Most Asean nations back UN vote over Russia’s Ukraine annexation, given ‘diminishing cost’ of going against Moscow, analysts say
- Seven of 10 Asean nations voted to condemn Russia at the United Nations General Assembly vote on ‘illegal so-called referendums’ of four Ukrainian regions
- Majority Asean support in vote reflects Moscow’s waning influence in region, analysts say, but bloc is likely to retain ‘pragmatic’ approach with Russia
The decision by a majority of Asean nations to support the United Nations vote condemning Russia’s latest Ukraine annexations highlights Moscow’s fast waning influence in the region, analysts say.
The diminishment of Moscow’s economic might, along with its preoccupation with security matters closer to home, meant that seven out of 10 nations in the Association of Southeast Asian Nations (Asean) did not think twice about voting to support the resolution.
Brunei, Cambodia, Malaysia, the Philippines, Singapore and Indonesia were among 143 countries that voted in favour of last week’s motion condemning Russia’s “illegal so-called referendums” of four partially occupied regions in Ukraine.
Also voting in favour of the resolution was Myanmar, which is represented at the United Nations by Kyaw Moe Tun, an envoy who does not have the backing of the country’s ruling junta.
Dylan Loh, an assistant professor in foreign policy at Singapore’s Nanyang Technological University, said the outcome showed the diminishing cost of publicly admonishing Russia.
“I think as the war drags on and Russia gets stuck in security and economic problems exacerbated by conflict, the cost of going against Russia will diminish and it has been diminishing,” Loh said, noting that the country was “not exactly an economic powerhouse” before its February 24 invasion of Ukraine.
Beyond its economic size, Russia is also lagging behind other major powers in trade relations with Asean.
Its bilateral trade with Asean stands at just US$18.2 billion, a paltry figure compared to US$644 billion with China and US$292.4 billion with the US.
The abstentions of Communist-ruled Laos and Vietnam were somewhat expected as the neighbours also abstained from a UN vote held in March, weeks after Russia began its invasion.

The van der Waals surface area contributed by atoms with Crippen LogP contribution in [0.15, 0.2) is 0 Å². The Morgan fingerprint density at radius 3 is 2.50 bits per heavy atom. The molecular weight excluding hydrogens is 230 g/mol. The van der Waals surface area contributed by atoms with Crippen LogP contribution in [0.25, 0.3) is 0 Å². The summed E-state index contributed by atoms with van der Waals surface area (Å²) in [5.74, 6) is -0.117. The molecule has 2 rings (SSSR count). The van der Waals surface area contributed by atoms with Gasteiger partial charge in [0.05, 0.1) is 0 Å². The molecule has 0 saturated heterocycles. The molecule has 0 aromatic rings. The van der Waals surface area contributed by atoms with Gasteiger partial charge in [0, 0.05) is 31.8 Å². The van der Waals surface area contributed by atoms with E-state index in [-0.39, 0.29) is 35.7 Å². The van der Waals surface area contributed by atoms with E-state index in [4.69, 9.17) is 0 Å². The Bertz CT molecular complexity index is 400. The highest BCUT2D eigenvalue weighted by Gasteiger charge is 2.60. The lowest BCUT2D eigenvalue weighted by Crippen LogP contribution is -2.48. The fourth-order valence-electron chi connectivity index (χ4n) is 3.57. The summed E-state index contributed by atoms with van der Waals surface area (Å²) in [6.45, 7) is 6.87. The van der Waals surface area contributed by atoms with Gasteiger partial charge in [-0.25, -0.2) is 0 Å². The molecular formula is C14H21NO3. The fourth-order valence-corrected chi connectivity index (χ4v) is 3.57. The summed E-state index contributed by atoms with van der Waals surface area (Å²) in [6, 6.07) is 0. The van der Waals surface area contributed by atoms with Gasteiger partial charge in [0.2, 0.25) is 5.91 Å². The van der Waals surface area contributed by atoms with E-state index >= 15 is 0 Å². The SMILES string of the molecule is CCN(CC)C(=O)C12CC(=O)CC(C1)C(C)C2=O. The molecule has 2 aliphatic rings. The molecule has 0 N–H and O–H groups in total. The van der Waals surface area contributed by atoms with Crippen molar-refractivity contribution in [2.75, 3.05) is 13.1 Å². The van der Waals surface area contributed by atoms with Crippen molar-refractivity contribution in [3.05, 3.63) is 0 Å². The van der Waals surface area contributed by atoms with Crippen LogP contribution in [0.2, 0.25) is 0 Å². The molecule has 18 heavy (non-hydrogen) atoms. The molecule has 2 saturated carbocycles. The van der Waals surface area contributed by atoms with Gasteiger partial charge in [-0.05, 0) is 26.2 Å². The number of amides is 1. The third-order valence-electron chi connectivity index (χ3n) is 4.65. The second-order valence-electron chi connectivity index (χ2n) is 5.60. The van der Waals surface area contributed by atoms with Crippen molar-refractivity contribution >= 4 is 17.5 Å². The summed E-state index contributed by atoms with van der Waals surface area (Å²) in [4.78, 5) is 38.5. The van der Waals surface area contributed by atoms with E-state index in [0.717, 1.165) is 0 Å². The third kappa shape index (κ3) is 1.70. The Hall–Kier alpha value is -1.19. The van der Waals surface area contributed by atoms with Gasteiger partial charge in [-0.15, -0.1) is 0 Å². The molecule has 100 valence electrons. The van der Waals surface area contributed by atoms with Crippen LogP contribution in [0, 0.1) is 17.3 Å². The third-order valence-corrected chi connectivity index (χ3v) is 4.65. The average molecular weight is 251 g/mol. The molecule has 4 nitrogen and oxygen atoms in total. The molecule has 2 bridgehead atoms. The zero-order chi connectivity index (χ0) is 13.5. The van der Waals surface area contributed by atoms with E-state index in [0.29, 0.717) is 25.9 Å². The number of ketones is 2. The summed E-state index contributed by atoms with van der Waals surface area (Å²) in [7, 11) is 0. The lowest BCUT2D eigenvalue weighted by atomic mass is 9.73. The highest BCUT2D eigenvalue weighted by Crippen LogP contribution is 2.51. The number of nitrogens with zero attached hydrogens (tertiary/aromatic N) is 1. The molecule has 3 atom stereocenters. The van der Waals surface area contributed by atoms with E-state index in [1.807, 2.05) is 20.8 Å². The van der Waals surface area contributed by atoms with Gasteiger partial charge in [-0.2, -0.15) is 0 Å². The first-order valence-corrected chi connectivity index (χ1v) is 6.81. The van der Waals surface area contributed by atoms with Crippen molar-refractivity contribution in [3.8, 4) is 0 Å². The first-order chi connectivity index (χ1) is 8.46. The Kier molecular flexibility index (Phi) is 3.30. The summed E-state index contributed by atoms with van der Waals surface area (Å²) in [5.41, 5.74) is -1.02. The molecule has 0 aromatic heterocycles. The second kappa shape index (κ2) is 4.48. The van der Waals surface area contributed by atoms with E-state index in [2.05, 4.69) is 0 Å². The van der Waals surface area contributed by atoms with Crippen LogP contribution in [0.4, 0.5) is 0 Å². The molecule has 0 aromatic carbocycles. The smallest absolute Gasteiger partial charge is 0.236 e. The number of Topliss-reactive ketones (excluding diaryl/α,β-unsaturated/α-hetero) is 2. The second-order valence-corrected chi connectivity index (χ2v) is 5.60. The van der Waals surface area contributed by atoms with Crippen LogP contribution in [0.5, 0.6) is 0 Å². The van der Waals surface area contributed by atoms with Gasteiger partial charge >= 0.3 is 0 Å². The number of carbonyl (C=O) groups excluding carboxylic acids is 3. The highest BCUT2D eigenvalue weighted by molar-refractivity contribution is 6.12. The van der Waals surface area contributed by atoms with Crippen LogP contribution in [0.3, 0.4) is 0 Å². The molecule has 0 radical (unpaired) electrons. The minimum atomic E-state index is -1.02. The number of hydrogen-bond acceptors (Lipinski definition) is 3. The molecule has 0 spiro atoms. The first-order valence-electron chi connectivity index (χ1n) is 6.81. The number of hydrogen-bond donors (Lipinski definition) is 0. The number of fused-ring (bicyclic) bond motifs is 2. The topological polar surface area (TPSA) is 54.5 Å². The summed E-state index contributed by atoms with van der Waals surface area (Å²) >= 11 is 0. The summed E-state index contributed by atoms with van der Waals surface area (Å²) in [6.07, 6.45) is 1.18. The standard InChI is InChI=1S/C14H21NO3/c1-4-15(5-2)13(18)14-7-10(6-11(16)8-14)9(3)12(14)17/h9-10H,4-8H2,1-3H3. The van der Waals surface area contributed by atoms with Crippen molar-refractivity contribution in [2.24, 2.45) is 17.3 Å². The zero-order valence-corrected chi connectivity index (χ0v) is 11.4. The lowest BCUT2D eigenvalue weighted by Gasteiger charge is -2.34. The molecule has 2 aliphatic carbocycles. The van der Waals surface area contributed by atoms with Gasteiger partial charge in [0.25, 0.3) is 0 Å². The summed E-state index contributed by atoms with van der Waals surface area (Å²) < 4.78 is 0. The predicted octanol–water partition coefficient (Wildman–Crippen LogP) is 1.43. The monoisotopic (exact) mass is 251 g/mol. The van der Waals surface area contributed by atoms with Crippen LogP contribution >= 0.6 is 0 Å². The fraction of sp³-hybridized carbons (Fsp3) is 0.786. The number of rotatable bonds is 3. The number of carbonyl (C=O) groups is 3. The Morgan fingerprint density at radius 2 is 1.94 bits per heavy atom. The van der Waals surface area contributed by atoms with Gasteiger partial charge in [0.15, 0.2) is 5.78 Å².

The decision by Thailand to abstain, however, drew derision from Western observers as Bangkok had backed the March 2 vote.
Observers suggested the kingdom’s decision to abstain might have to do with Russian President Vladimir Putin’s attendance at the Asia-Pacific Economic Cooperation (Apec) summit that Bangkok is hosting in November.
Asia-based analysts who spoke to This Week in Asia said reducing Thailand’s behaviour to a single explanation was “inadequate”, citing other domestic factors such as Prime Minister Prayuth Chan-ocha’s shaky grasp on legitimacy.
Dr Frederick Kliem, a research fellow and lecturer at the S. Rajaratnam School of International Studies (RSIS), said: “Thailand, just like all Asean states, has very complex and multifaceted strategic reasons to behave and vote the way it does.”
Agreeing, Loh said that while Russia’s attendance at the Apec summit was “certainly a factor”, it was not the only reason why Thailand refrained from aggravating Russia. “For Thailand, as the prime minister’s legitimacy was only recently settled by the courts, Apec would be a rare foreign policy win.
“Given that Biden seems like he won’t attend Apec – to have both the Russian and American presidents skip it would be a loss of face”.
US President Joe Biden has said he will not attend the Apec summit in November. He is set to host a November 19 wedding reception at the White House for his granddaughter Naomi. Vice-President Kamala Harris will represent the US at the Bangkok summit.
Many observers will also be monitoring Vietnam, given its close ties with Russia.
Describing Vietnam as a “bellwether” of Asean solidarity, Dr Alan Chong, a senior fellow at the RSIS, said: “The moment Vietnam is perceived to side with the West and the rest of Asean on the Ukraine invasion, it is an important turning moment.
“They will reach that moment when Russia is losing and there’s no point showing this balanced position any more, then they will move over to the majoritarian view.”
But unlike its European counterparts, Asean would continue to maintain its pragmatic approach to Russia and hold on to strategic ties, with voting patterns unlikely to cause a significant strain in ties, analysts said.
Kliem said Russia’s value to Asean was not merely “materialistic” and extended beyond just arms imports and energy cooperation, as it remained a key strategic partner for the regional bloc.
“Instead, Russia was and remains a consequential great power and its global standing and geopolitical heft make it an important partner in Asean’s ‘omni-enmeshment’ strategy.
“In that quest, Asean does not take moral positions as such on any great power’s behaviour,” Kliem said.
Asean pragmatism is reflected in the way the bloc has dealt with Russia, such as the bloc’s decision to elevate its partnership with Russia following its membership suspension by the G8 in 2014, so the same is likely to continue.
“Asean not only maintained its relationship with Russia but even proceeded to elevate it to the level of ‘Strategic Partnership’ in 2018,” Kliem said.
“Ever since, Vladimir Putin has personally attended every East Asia Summit – regarded as the most important of all Asean’s external meetings – while previously Russian representation had been on prime minister or foreign minister level.”
But analysts stressed that Russia would not be a top priority for Asean nations, especially with the political and economic costs incurred from the war.
“For Asean, Russia is not an attractive economic partner now, in the short-term,” said Chong from RSIS. “And, Putin has ruined it. For a while, it seemed like Russia was coming back economically but now he has ruined it.”